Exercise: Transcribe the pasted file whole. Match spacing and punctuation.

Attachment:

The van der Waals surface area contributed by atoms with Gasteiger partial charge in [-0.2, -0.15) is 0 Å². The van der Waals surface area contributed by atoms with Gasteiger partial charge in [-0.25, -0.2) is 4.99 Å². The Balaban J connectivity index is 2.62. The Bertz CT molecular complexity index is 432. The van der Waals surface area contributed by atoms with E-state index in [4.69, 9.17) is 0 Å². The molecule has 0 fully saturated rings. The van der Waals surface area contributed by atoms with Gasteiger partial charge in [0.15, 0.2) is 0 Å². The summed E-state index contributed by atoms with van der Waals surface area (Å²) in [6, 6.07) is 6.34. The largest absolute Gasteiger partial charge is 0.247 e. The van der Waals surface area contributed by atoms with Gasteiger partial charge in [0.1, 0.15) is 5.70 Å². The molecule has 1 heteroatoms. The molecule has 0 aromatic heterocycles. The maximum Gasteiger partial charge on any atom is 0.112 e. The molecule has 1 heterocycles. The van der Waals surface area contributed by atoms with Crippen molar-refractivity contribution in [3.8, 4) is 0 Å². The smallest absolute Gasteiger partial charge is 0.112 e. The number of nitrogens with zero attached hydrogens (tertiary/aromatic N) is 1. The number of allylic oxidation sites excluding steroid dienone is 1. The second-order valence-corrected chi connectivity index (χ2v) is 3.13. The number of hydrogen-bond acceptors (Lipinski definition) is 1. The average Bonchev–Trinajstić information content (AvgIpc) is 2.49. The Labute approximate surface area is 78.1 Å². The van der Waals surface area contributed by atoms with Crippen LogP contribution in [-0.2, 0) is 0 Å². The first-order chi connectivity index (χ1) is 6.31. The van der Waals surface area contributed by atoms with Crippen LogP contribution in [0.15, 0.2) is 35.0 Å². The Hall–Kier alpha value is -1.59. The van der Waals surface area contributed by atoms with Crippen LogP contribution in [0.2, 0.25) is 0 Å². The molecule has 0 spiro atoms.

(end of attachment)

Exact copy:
The van der Waals surface area contributed by atoms with Gasteiger partial charge in [-0.2, -0.15) is 0 Å². The van der Waals surface area contributed by atoms with Gasteiger partial charge in [-0.25, -0.2) is 4.99 Å². The Balaban J connectivity index is 2.62. The Bertz CT molecular complexity index is 432. The van der Waals surface area contributed by atoms with E-state index in [4.69, 9.17) is 0 Å². The molecule has 0 fully saturated rings. The van der Waals surface area contributed by atoms with Gasteiger partial charge in [0.15, 0.2) is 0 Å². The summed E-state index contributed by atoms with van der Waals surface area (Å²) in [6, 6.07) is 6.34. The largest absolute Gasteiger partial charge is 0.247 e. The van der Waals surface area contributed by atoms with Gasteiger partial charge in [0.1, 0.15) is 5.70 Å². The molecule has 1 heteroatoms. The molecule has 0 aromatic heterocycles. The maximum Gasteiger partial charge on any atom is 0.112 e. The molecule has 1 heterocycles. The van der Waals surface area contributed by atoms with Crippen molar-refractivity contribution in [3.8, 4) is 0 Å². The smallest absolute Gasteiger partial charge is 0.112 e. The number of nitrogens with zero attached hydrogens (tertiary/aromatic N) is 1. The number of allylic oxidation sites excluding steroid dienone is 1. The second-order valence-corrected chi connectivity index (χ2v) is 3.13. The number of hydrogen-bond acceptors (Lipinski definition) is 1. The average Bonchev–Trinajstić information content (AvgIpc) is 2.49. The Labute approximate surface area is 78.1 Å². The van der Waals surface area contributed by atoms with Crippen LogP contribution in [-0.2, 0) is 0 Å². The first-order chi connectivity index (χ1) is 6.31. The van der Waals surface area contributed by atoms with Crippen LogP contribution in [0.15, 0.2) is 35.0 Å². The Hall–Kier alpha value is -1.59. The van der Waals surface area contributed by atoms with Crippen LogP contribution in [0.2, 0.25) is 0 Å². The molecule has 0 spiro atoms.